By Emily Younker and Scott Meeker
They call it the theology of the hammer.
It’s built on the idea that rebuilding a devastated area includes more than the physical labor of constructing houses — it also includes fellowship and friendship with the homeowner, the volunteers and everyone involved in the process.
“We recognize that rebuilding homes is more than just hammers and nails,” said Kevin King, executive director of Mennonite Disaster Service. “As we’re rebuilding their homes, they’re rebuilding their lives.”
Thousands of volunteers have quietly put that theology into practice in Joplin through their work with Mennonite Disaster Service, a volunteer network of Anabaptist churches that serves disaster-stricken areas in the United States and Canada. Leland Hostetler, the Joplin project coordinator, said the group’s efforts would have been nothing without those volunteers.
“Without volunteers, you don’t have it,” he said. “There were days there were hundreds of volunteers, and every one of them picked up and moved 20 pieces of limbs to the curbside — that’s how much it didn’t cost the city to move it. I would say it is all due to volunteers.”
More recently, volunteers have helped rebuild houses for uninsured or underinsured homeowners, said Hostetler, who is from Buffalo, Mo. They also invited the homeowners to their headquarters each week for dinner, he said.
More than 3,300 people have volunteered through Mennonite Disaster Service since the tornado, primarily comprising around 30 sects of Mennonites, Amish and other types of Anabaptists, according to King.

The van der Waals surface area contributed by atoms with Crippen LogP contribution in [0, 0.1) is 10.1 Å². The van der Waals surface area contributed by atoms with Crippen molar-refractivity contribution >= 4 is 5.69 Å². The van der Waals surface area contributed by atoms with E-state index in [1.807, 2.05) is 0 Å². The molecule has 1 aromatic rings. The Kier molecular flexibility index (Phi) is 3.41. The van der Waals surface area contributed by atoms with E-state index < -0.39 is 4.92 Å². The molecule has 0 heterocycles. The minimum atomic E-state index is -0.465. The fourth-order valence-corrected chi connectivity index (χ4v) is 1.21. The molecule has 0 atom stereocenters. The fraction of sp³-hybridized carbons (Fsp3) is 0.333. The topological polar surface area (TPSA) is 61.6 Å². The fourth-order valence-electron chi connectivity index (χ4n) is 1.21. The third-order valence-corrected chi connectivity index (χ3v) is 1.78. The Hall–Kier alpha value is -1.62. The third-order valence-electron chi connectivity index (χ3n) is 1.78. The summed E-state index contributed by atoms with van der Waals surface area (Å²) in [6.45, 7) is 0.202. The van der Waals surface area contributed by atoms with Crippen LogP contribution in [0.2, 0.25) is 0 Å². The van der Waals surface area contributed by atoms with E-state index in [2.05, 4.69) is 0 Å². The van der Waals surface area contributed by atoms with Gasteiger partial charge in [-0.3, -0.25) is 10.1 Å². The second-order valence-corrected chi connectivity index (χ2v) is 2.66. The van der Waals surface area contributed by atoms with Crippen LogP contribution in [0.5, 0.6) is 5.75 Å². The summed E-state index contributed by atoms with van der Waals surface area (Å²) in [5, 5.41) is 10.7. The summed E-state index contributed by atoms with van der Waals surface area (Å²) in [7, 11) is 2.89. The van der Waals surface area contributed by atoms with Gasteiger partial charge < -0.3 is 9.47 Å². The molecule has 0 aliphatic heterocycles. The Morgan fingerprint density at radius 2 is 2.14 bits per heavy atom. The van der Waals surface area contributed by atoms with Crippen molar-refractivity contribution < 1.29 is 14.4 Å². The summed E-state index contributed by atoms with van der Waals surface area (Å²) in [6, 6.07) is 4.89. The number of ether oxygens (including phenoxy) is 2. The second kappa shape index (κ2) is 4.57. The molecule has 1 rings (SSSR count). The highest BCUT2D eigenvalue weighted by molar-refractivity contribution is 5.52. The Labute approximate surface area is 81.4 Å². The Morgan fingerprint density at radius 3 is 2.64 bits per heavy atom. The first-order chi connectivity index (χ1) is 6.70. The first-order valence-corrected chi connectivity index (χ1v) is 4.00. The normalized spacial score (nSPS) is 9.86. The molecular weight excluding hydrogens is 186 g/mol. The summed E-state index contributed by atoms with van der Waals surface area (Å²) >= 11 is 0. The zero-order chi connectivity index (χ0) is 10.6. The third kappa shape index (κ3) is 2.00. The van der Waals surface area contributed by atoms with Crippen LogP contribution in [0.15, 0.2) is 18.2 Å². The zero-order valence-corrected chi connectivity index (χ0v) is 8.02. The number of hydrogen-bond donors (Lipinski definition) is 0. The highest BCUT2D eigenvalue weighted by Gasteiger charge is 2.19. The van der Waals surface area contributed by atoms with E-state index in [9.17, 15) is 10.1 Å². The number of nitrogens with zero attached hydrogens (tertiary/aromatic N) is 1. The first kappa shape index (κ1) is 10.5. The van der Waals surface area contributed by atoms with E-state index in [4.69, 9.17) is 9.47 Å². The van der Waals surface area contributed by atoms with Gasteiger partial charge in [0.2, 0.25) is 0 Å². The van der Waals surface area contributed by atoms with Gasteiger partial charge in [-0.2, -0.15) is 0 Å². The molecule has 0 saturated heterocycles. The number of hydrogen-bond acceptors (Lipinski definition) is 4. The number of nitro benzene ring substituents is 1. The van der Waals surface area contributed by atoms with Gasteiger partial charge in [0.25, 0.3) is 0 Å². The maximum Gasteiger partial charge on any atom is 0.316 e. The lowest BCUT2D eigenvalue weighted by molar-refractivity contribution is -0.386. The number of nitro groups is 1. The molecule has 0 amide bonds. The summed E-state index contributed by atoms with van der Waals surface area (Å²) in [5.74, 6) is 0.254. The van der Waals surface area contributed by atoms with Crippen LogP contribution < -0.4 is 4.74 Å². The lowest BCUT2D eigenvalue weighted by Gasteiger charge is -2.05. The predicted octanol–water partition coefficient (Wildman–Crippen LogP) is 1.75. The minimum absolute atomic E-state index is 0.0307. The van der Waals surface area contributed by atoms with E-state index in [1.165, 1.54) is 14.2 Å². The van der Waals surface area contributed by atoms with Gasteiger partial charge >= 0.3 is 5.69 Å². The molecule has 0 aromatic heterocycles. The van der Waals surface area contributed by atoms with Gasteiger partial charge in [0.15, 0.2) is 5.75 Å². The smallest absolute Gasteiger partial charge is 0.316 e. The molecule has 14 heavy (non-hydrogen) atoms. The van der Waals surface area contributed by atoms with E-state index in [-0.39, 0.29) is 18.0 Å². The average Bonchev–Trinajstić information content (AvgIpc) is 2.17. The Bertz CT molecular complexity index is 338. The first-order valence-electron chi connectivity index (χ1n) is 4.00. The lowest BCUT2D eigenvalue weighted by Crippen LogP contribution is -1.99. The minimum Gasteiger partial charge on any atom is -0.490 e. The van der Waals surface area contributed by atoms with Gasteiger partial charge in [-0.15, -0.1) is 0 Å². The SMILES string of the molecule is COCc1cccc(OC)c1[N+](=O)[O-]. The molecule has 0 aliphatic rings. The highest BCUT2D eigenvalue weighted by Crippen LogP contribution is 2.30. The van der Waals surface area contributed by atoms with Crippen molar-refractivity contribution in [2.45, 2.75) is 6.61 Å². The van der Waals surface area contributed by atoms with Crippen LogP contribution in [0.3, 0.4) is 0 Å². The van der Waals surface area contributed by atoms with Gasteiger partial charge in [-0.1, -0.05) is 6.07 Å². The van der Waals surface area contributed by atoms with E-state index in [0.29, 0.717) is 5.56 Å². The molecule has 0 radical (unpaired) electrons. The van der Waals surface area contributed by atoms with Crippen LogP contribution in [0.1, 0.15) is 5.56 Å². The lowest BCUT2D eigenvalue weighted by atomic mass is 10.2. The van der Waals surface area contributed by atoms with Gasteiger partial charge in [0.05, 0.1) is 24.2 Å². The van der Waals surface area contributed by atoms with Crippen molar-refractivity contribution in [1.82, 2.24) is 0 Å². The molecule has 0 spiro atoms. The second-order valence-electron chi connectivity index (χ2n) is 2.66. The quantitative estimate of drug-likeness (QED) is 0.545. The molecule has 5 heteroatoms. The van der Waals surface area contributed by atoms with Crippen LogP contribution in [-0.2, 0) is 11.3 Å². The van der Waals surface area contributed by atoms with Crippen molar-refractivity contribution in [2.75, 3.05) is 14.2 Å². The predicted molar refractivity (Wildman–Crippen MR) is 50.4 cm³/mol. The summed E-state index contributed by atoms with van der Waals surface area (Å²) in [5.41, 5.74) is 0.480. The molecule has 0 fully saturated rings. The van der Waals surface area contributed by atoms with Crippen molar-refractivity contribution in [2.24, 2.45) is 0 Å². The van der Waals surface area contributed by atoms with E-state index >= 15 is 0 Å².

“We may disagree about the cut of the cloth or how to baptize or whether women should be behind the pulpit, but we can agree to come here and work together and put somebody’s roof back on,” he said.
According to King, those volunteers completed 125 cleanups (which consisted of debris removal, limb cutting and the tearing down of structures), 23 minor repairs (rebuild projects consisting of less than 1,000 hours of labor), 25 major repairs (projects consisting of more than 1,000 hours of labor), nine complete house rebuilds and 12 assists (in which they aided other rebuild projects).
“I would say the volunteers have really showed here in Joplin what can happen when all the churches put aside their differences and work together side by side,” Hostetler said. “It makes a huger difference than if you try to do it by yourself. The volunteers have been absolutely awesome here. Everybody was more concerned about their neighbor than they were about themselves.”
The group wrapped up its Joplin operations in early April, tearing down its headquarters at Kenser Road and East 27th Street in Duquesne. The dismantled building will be stored until it needs to be rebuilt somewhere else after another disaster, King said.
“We must move on,” he said. “It’s painful, but we must move on for preparation for the next disasters.”